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I've been looking into making pure copper (I) chloride, but using ascorbic acid is relatively expensive for me. I'd also like to avoid having water in any part of the synthesis to minimize the contamination with copper (II) chloride. Therefore, I came up with the idea of doing the synthesis in ethanol and bubbling through H2 according to the reaction

$$\ce{2 CuCl2 (aq) + H2 (g) -> 2 CuCl (s) + 2 HCl (g)}$$

So my main question is: could this work?

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    $\begingroup$ I suppose it would be kinetically blocked. BTW CuCl2 in ethanol would not be (aq). $\endgroup$ – Poutnik Dec 15 '19 at 18:28
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    $\begingroup$ Sounds possible as the solubility of CuCl2 in EtOH is 53g/100ml sciencemadness.org/smwiki/index.php/Copper(II)_chloride. There is a reduction procedure using aq sulfite here: wwwchem.uwimona.edu.jm/lab_manuals/c1901exp35.html $\endgroup$ – Waylander Dec 15 '19 at 19:07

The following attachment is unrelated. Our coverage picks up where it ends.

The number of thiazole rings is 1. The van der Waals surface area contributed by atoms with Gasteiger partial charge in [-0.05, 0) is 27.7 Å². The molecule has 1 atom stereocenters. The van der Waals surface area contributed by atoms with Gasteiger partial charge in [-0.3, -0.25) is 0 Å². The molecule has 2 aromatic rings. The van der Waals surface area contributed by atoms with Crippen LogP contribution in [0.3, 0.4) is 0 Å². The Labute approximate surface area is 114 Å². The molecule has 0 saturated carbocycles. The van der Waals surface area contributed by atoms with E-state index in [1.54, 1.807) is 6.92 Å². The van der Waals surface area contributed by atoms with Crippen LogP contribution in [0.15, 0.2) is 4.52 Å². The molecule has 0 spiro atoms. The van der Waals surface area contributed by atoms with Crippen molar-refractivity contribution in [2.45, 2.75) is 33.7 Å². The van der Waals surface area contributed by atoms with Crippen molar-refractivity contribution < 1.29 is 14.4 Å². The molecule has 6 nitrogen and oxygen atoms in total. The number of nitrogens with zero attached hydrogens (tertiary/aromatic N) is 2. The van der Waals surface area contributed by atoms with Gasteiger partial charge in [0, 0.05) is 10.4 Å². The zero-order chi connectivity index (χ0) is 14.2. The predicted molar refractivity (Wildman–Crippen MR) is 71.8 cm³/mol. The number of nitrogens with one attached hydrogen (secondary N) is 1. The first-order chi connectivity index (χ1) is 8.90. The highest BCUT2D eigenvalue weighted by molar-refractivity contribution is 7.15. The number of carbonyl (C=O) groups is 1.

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    $\begingroup$ You will end up in metallic copper if H2 is heated. Hydrogen is a powerful reducing agent at high temperature. Bubbling H2 won't do anything. These experiments have a safety issue and should never be performed without proper qualification. $\endgroup$ – M. Farooq Dec 15 '19 at 19:47
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There are better ways to do it. Copper (II) can be reduced to copper (I) with a variety of reagents, especially in the presence of a soft-base halide ion such as chloride which precipitates or complexes with the copper (I) (which is a good way to prevent "overshooting" to metallic copper). Some specific approaches can be seen here.

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